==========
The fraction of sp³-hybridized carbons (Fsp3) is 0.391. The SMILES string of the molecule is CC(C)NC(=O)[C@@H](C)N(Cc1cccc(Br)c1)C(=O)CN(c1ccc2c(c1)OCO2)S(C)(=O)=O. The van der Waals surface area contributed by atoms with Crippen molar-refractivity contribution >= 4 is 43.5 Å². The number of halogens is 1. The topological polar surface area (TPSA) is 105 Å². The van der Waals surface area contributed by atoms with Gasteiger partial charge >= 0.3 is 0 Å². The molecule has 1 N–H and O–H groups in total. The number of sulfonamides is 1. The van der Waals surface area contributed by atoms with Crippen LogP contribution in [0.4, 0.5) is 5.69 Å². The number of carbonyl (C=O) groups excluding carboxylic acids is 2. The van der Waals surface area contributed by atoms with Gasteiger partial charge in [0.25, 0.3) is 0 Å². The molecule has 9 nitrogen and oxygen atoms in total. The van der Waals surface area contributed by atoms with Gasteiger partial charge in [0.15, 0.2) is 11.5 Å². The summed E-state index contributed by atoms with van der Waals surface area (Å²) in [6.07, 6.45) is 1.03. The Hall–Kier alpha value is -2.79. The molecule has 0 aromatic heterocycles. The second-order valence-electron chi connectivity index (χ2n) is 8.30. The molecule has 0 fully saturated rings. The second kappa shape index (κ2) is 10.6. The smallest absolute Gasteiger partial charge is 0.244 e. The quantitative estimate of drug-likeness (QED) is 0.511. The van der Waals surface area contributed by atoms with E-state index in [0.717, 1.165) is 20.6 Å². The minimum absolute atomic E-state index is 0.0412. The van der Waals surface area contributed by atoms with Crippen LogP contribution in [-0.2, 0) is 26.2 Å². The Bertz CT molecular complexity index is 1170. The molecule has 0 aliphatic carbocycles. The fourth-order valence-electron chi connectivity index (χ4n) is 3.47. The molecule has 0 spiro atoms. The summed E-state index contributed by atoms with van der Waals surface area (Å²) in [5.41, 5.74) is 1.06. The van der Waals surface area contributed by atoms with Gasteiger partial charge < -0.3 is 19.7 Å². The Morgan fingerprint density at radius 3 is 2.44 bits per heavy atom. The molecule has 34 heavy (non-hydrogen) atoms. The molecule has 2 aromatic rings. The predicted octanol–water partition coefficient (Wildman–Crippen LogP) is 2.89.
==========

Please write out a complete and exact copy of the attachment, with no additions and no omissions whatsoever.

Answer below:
The fraction of sp³-hybridized carbons (Fsp3) is 0.391. The SMILES string of the molecule is CC(C)NC(=O)[C@@H](C)N(Cc1cccc(Br)c1)C(=O)CN(c1ccc2c(c1)OCO2)S(C)(=O)=O. The van der Waals surface area contributed by atoms with Crippen molar-refractivity contribution >= 4 is 43.5 Å². The number of halogens is 1. The topological polar surface area (TPSA) is 105 Å². The van der Waals surface area contributed by atoms with Gasteiger partial charge >= 0.3 is 0 Å². The molecule has 1 N–H and O–H groups in total. The number of sulfonamides is 1. The van der Waals surface area contributed by atoms with Crippen LogP contribution in [0.4, 0.5) is 5.69 Å². The number of carbonyl (C=O) groups excluding carboxylic acids is 2. The van der Waals surface area contributed by atoms with Gasteiger partial charge in [0.25, 0.3) is 0 Å². The molecule has 9 nitrogen and oxygen atoms in total. The van der Waals surface area contributed by atoms with Gasteiger partial charge in [0.15, 0.2) is 11.5 Å². The summed E-state index contributed by atoms with van der Waals surface area (Å²) in [6.07, 6.45) is 1.03. The Hall–Kier alpha value is -2.79. The molecule has 0 aromatic heterocycles. The second-order valence-electron chi connectivity index (χ2n) is 8.30. The molecule has 0 fully saturated rings. The second kappa shape index (κ2) is 10.6. The smallest absolute Gasteiger partial charge is 0.244 e. The quantitative estimate of drug-likeness (QED) is 0.511. The van der Waals surface area contributed by atoms with E-state index in [0.717, 1.165) is 20.6 Å². The minimum absolute atomic E-state index is 0.0412. The van der Waals surface area contributed by atoms with Crippen LogP contribution in [-0.2, 0) is 26.2 Å². The Bertz CT molecular complexity index is 1170. The molecule has 0 aliphatic carbocycles. The fourth-order valence-electron chi connectivity index (χ4n) is 3.47. The molecule has 0 spiro atoms. The summed E-state index contributed by atoms with van der Waals surface area (Å²) in [5.41, 5.74) is 1.06. The van der Waals surface area contributed by atoms with Gasteiger partial charge < -0.3 is 19.7 Å². The Morgan fingerprint density at radius 3 is 2.44 bits per heavy atom. The molecule has 34 heavy (non-hydrogen) atoms. The molecule has 2 aromatic rings. The predicted octanol–water partition coefficient (Wildman–Crippen LogP) is 2.89.